Definitions

from The American Heritage® Dictionary of the English Language, 4th Edition

  • n. An ornamental drapery or curtain draped in a curve between two points.
  • n. An ornamental festoon of flowers or fruit.
  • n. A carving or plaster molding of such an ornament.
  • n. Promotional items, especially when given for free, considered as a group.
  • n. Slang Stolen property; loot.
  • n. Australian The pack or bundle containing the personal belongings of a swagman.
  • n. Slang Herbal tea in a plastic sandwich bag sold as marijuana to an unsuspecting customer.
  • intransitive v. Chiefly British To lurch or sway.
  • intransitive v. Australian To travel about with a pack or swag.

from Wiktionary, Creative Commons Attribution/Share-Alike License

  • v. To sway; to cause to sway;
  • v. To droop.
  • v. To decorate (something) with loops of draped fabric.
  • n. A loop of draped fabric.
  • n. A low point or depression in land; especially, a place where water collects.
  • n. Style; fashionable appearance or manner.
  • n. The booty of a burglar or thief; a boodle.
  • n. Handouts, freebies, or giveaways, such as those handed out at conventions.
  • n. The possessions of a bushman or itinerant worker, tied up in a blanket and carried over the shoulder, sometimes attached to a stick.
  • n. A small single-person tent, usually foldable in to an integral backpack.
  • n. A large quantity (of something).
  • n. Alternative capitalization of SWAG; a wild guess or ballpark estimate.

from the GNU version of the Collaborative International Dictionary of English

  • n. A swaying, irregular motion.
  • n. A burglar's or thief's booty; boodle.
  • n.
  • n. A tramping bushman's luggage, rolled up either in canvas or in a blanket so as to form a long bundle, and carried on the back or over the shoulder; -- called also a bluey, or a drum.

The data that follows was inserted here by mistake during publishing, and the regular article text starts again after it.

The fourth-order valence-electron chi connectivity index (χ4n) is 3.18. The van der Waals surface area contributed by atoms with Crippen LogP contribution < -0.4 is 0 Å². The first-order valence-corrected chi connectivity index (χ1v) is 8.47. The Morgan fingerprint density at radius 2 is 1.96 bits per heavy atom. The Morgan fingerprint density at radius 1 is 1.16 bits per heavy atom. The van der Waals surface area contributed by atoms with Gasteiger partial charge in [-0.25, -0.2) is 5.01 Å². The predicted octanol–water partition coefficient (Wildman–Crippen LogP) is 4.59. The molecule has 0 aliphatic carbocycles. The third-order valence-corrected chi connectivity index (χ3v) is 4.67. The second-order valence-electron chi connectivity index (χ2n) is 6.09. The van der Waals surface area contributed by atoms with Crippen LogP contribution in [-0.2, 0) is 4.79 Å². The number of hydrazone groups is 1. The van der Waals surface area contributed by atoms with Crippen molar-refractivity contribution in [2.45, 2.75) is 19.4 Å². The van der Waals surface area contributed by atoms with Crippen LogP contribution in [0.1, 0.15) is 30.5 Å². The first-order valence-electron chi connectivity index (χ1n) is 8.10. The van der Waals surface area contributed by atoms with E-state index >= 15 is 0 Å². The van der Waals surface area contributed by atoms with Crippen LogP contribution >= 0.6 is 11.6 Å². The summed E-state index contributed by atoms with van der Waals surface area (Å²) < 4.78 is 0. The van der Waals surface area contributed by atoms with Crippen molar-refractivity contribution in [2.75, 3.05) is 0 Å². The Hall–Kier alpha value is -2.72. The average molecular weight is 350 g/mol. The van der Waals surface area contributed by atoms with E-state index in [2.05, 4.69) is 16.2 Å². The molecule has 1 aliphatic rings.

• n. Any bundle of luggage similarly rolled up; hence, luggage in general.
  • intransitive v. To hang or move, as something loose and heavy; to sway; to swing.
  • intransitive v. To sink down by its weight; to sag.
  • intransitive v. To tramp carrying a swag.

from The Century Dictionary and Cyclopedia

  • To sink down by its weight; lean; sag.
  • To move as something heavy and pendent; sway.
  • To tramp about in search of work, carrying one's swag. See swagman, 2.
  • n. An unequal, hobbling motion.
  • n. Same as swale, 2.
  • n. A bundle; the package or roll containing the possessions of a swagman.
  • n. A festoon. See the quotation.
  • n. In decorative art, an irregular or informal cluster: as, a swag of flowers in the engraved decoration of a piece of plate.
  • n. In coalmining, a subsidence of the roof, in consequence of the working away of the coal: same as weighting.
  • n. A large quantity: a lot; hence, plundered property; booty; boodle.

from WordNet 3.0 Copyright 2006 by Princeton University. All rights reserved.

  • n. valuable goods
  • n. a bundle containing the personal belongings of a swagman
  • v. walk as if unable to control one's movements
  • v. droop, sink, or settle from or as if from pressure or loss of tautness
  • v. sway heavily or unsteadily
  • n. goods or money obtained illegally

Etymologies

Probably of Scandinavian origin.
(American Heritage® Dictionary of the English Language, Fourth Edition)
Probably from Old Norse sveggja ("to swing, sway") (Wiktionary)
Shortening of swagger (noun). (Wiktionary)
From British thieves′ slang. (Wiktionary)

Examples

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Comments

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  • There is a slang version of this in use as well, as an acronym for "Secretly We Are Gay". I was advised by someone who teaches Human Sexuality that this meaning is still in use.

    February 26, 2013

  • There are many Urban Dictionary entries for "swag," most having to do with promotional merchandise distributed at concerts, trade shows, conferences, and awards shows. Probably related to older definition of "loot"; attempts at backronyms (Stuff We Are Given, Shit We All Get) are almost certainly spurious. Secondary Urban Dictionary definition--"the way one carries oneself"--may derive from "swagger."

    June 8, 2009

  • She saw signs, and chilled as she saw them, of certain swags under her chin, if not yet reality, then certainly warning.
    —Dorothy Parker, 'The Bolt behind the Blue'

    Note also unusual intransitive use of 'chill'.

    November 12, 2008

  • See boodle.

    January 17, 2008

  • Stuff(sh!t) We All Get.

    September 28, 2007